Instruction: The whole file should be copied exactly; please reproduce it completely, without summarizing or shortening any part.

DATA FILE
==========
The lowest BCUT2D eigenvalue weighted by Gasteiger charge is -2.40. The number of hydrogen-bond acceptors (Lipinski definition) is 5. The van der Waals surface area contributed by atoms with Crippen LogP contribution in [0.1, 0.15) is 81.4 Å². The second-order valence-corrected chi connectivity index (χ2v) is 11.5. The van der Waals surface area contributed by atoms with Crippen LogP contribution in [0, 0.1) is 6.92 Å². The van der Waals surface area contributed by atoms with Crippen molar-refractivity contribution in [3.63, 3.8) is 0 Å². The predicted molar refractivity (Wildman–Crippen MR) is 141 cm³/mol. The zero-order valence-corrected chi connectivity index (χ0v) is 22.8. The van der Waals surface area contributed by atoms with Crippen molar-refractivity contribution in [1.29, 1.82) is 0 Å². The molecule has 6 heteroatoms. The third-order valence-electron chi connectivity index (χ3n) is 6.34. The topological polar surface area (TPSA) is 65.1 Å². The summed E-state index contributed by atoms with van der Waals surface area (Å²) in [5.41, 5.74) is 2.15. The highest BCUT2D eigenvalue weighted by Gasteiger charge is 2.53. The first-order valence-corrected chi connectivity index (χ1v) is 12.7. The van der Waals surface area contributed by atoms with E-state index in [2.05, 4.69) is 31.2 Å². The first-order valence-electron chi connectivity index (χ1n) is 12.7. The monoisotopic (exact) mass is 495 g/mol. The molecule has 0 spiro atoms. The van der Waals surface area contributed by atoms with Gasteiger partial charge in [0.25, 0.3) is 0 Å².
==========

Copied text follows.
The lowest BCUT2D eigenvalue weighted by Gasteiger charge is -2.40. The number of hydrogen-bond acceptors (Lipinski definition) is 5. The van der Waals surface area contributed by atoms with Crippen LogP contribution in [0.1, 0.15) is 81.4 Å². The second-order valence-corrected chi connectivity index (χ2v) is 11.5. The van der Waals surface area contributed by atoms with Crippen LogP contribution in [0, 0.1) is 6.92 Å². The van der Waals surface area contributed by atoms with Crippen molar-refractivity contribution in [3.63, 3.8) is 0 Å². The predicted molar refractivity (Wildman–Crippen MR) is 141 cm³/mol. The zero-order valence-corrected chi connectivity index (χ0v) is 22.8. The van der Waals surface area contributed by atoms with Crippen molar-refractivity contribution in [1.29, 1.82) is 0 Å². The molecule has 6 heteroatoms. The third-order valence-electron chi connectivity index (χ3n) is 6.34. The topological polar surface area (TPSA) is 65.1 Å². The summed E-state index contributed by atoms with van der Waals surface area (Å²) in [5.41, 5.74) is 2.15. The highest BCUT2D eigenvalue weighted by Gasteiger charge is 2.53. The first-order valence-corrected chi connectivity index (χ1v) is 12.7. The van der Waals surface area contributed by atoms with E-state index in [2.05, 4.69) is 31.2 Å². The first-order valence-electron chi connectivity index (χ1n) is 12.7. The monoisotopic (exact) mass is 495 g/mol. The molecule has 0 spiro atoms. The van der Waals surface area contributed by atoms with Gasteiger partial charge in [0.25, 0.3) is 0 Å².